This series features interviews with Black dealmakers and trailblazers in the private equity (PE) and finance community.

Q: What attracted you to PE?

Lakesha Wilson Hill: I started out in finance and accounting at a global public accounting firm, followed by a lengthy career at a global real estate investment management firm, before I landed my current role as chief financial officer (CFO) at Riverspan Partners. What attracted me to PE and this role was the opportunity to take all the knowledge I gained from larger corporate settings and use it in a more entrepreneurial environment where I could diversify my skill set.

I get a chance to see, manage and take ownership of a lot of functions outside the traditional finance and accounting role, such as human resources, compliance and information technology.

When you’re working with fewer people in a smaller, private setting, you also receive more transparency into a company and learn more about how a company operates. When you’re at a large corporate firm, you typically do not get that level of insight. When questions are asked, larger companies often aren’t as forthright about sharing how decisions are made. I am enjoying having a seat at the table in a more intimate setting.

Q: Who is an example of someone who inspired you in PE?

LWH: One of my closest friends, Christina Totton, is a partner at PE firm Adams Street Partners. She inspired me because she took a leap of faith very early in her career and left public accounting back in the early 2000s, when doing so was uncommon. Previously, when you started out in public accounting, you were generally expected to stay with a firm until you at least made manager. Christina knew right away that public accounting wasn’t for her, and she ended up at a PE firm not knowing what that entailed at that time.

Christina has been at this same PE firm for 20-plus years. She’s been able to flourish and have a rewarding career as an accounting and finance professional, which many people tend to view as more of a back-office or cost-center role. She’s had a front-row seat watching Adams Street grow from its infancy into a global company with billions of dollars of assets under management. During her career, Christina proved that you can be in a non-investment-facing role, and if you work hard, you can become a partner and have a flourishing and rewarding career in the PE space. Despite being in a position where there are not many minorities — ethnic or women — she’s stuck with it and has shown it can be done successfully.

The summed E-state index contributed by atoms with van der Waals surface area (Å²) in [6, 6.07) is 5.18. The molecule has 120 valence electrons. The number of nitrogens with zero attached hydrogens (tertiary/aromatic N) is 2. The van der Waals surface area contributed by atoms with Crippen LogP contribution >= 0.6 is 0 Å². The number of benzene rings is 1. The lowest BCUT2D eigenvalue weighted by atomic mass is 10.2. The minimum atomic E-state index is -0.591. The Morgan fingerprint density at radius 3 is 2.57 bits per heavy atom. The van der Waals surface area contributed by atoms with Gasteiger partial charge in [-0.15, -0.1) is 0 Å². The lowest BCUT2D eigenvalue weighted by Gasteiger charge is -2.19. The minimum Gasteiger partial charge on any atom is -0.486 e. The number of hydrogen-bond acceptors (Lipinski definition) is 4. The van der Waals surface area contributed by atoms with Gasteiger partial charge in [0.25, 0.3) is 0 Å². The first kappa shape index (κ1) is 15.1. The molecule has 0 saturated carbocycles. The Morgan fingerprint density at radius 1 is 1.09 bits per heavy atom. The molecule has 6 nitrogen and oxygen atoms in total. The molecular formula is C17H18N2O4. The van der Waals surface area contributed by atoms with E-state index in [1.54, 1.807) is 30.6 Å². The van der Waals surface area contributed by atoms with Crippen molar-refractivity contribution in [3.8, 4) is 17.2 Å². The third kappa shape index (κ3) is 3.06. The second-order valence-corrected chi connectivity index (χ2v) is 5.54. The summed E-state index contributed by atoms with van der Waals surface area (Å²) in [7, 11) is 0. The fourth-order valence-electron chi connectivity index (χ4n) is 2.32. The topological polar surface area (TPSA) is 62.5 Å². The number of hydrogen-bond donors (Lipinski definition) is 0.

Q: Why is it important for more Black professionals to pursue careers in PE?

LWH: I find it important not only for Blacks but other ethnic minorities and women to pursue a career in PE so we can diversify the industry. I think it’s widely known that this is a profession that underrepresents demographic groups other than white males. We know a lot of investors — especially large institutional investors — are looking to allocate their dollars with firms representing their employee demographics. Particularly at pension funds, you have people in higher positions who represent Blacks and other ethnic minorities as well as women, so they are starting to ask to do business with companies that reflect and represent the people they see and work with on a day-to-day basis.

We also know that studies show that when you have diversity of thought instead of groupthink, you come up with better investment ideas, which could be more lucrative for PE firms.

When more Black professionals pursue careers in PE, we’ll continue to create a space that shows minorities that they can have a career in the space. Years ago, I had no idea what PE was and how to pursue a career in the industry. I didn’t know that if you work in PE, there’s a space where you can invest and create value over a long-term horizon, which can be lucrative not only for companies but also for the employees who work there.

Finally, growing the number of Black women PE professionals will help reduce some of the wage gaps and disparities for minorities and for women. By landing positions in PE, minorities and women can expect to be paid equitably and make the personal financial gains common to their white-male counterparts.

Q: What do diversity, equity and inclusion (DEI) mean to you, and why are they important?

LWH: DEI means an environment where everyone has access, no matter their ethnic background, gender, race, religion or socioeconomic status. Not only are you creating a space where you see diversity — where everyone does not look and think alike — but you are also creating a space where everyone is treated equitably, whether it be equal pay, equal access to partners, access to the same learning opportunities or access to the same career growth and trajectory.

When a company achieves substantial DEI goals and creates a culture where all employees feel comfortable and included, employees enjoy where they work, which results in adding value and growth opportunities for a firm.

About Lakesha Wilson Hill

Lakesha Wilson Hill, CPA, is the CFO of Riverspan Partners. Prior to joining Riverspan, Hill was the head of investor accounting and finance for LaSalle Global Partner Solutions, a global indirect real estate investment platform. Hill led a global team whose core duties included financial accounting and reporting, performance measurement, cash management, audit and tax filings. Before joining LaSalle in 2005, Hill worked as an audit assurance professional at Ernst & Young for six years, where she primarily served investment management companies in Chicago and London.

Hill is a certified public accountant and holds a B.A. in accounting from Clark Atlanta University and an M.S. in accounting from the University of Notre Dame.